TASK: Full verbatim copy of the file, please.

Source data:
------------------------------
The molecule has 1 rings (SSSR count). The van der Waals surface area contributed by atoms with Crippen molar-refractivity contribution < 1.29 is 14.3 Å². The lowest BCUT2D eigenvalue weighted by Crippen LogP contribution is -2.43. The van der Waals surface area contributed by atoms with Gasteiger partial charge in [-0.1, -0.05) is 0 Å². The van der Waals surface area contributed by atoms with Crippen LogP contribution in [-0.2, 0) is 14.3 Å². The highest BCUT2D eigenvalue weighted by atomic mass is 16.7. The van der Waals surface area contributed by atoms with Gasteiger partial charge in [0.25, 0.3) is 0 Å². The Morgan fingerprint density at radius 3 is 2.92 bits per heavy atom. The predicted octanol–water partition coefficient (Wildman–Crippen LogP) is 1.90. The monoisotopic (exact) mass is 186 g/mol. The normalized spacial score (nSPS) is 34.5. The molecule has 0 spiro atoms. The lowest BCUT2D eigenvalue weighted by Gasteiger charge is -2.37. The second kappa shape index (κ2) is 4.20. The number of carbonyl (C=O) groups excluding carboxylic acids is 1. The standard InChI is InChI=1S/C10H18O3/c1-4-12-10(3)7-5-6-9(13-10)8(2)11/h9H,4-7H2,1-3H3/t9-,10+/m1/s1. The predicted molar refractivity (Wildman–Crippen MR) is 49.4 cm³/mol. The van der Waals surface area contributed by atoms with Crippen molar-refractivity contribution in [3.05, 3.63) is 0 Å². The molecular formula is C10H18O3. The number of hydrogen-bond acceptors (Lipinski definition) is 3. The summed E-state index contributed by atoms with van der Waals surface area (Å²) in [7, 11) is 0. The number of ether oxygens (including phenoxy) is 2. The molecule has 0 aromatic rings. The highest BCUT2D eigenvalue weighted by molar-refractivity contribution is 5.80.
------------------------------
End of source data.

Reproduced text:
The molecule has 1 rings (SSSR count). The van der Waals surface area contributed by atoms with Crippen molar-refractivity contribution < 1.29 is 14.3 Å². The lowest BCUT2D eigenvalue weighted by Crippen LogP contribution is -2.43. The van der Waals surface area contributed by atoms with Gasteiger partial charge in [-0.1, -0.05) is 0 Å². The van der Waals surface area contributed by atoms with Crippen LogP contribution in [-0.2, 0) is 14.3 Å². The highest BCUT2D eigenvalue weighted by atomic mass is 16.7. The van der Waals surface area contributed by atoms with Gasteiger partial charge in [0.25, 0.3) is 0 Å². The Morgan fingerprint density at radius 3 is 2.92 bits per heavy atom. The predicted octanol–water partition coefficient (Wildman–Crippen LogP) is 1.90. The monoisotopic (exact) mass is 186 g/mol. The normalized spacial score (nSPS) is 34.5. The molecule has 0 spiro atoms. The lowest BCUT2D eigenvalue weighted by Gasteiger charge is -2.37. The second kappa shape index (κ2) is 4.20. The number of carbonyl (C=O) groups excluding carboxylic acids is 1. The standard InChI is InChI=1S/C10H18O3/c1-4-12-10(3)7-5-6-9(13-10)8(2)11/h9H,4-7H2,1-3H3/t9-,10+/m1/s1. The predicted molar refractivity (Wildman–Crippen MR) is 49.4 cm³/mol. The van der Waals surface area contributed by atoms with Crippen molar-refractivity contribution in [3.05, 3.63) is 0 Å². The molecular formula is C10H18O3. The number of hydrogen-bond acceptors (Lipinski definition) is 3. The summed E-state index contributed by atoms with van der Waals surface area (Å²) in [7, 11) is 0. The number of ether oxygens (including phenoxy) is 2. The molecule has 0 aromatic rings. The highest BCUT2D eigenvalue weighted by molar-refractivity contribution is 5.80.